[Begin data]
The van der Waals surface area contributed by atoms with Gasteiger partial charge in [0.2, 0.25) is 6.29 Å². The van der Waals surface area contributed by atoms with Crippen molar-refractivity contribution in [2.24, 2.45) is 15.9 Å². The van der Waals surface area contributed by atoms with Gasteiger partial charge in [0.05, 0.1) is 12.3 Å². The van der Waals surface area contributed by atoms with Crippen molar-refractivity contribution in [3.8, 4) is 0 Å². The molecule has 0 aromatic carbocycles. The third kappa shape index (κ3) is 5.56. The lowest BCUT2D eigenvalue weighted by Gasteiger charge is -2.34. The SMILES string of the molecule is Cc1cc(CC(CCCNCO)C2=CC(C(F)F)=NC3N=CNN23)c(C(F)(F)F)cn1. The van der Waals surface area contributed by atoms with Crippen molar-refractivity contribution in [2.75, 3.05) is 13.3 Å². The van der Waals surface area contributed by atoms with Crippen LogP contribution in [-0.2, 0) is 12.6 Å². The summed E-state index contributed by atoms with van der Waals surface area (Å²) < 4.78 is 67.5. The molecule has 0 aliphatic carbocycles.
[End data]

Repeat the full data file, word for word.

The van der Waals surface area contributed by atoms with Gasteiger partial charge in [0.2, 0.25) is 6.29 Å². The van der Waals surface area contributed by atoms with Crippen molar-refractivity contribution in [2.24, 2.45) is 15.9 Å². The van der Waals surface area contributed by atoms with Gasteiger partial charge in [0.05, 0.1) is 12.3 Å². The van der Waals surface area contributed by atoms with Crippen molar-refractivity contribution in [3.8, 4) is 0 Å². The molecule has 0 aromatic carbocycles. The third kappa shape index (κ3) is 5.56. The lowest BCUT2D eigenvalue weighted by Gasteiger charge is -2.34. The SMILES string of the molecule is Cc1cc(CC(CCCNCO)C2=CC(C(F)F)=NC3N=CNN23)c(C(F)(F)F)cn1. The van der Waals surface area contributed by atoms with Crippen molar-refractivity contribution in [2.75, 3.05) is 13.3 Å². The van der Waals surface area contributed by atoms with Crippen LogP contribution in [-0.2, 0) is 12.6 Å². The summed E-state index contributed by atoms with van der Waals surface area (Å²) < 4.78 is 67.5. The molecule has 0 aliphatic carbocycles.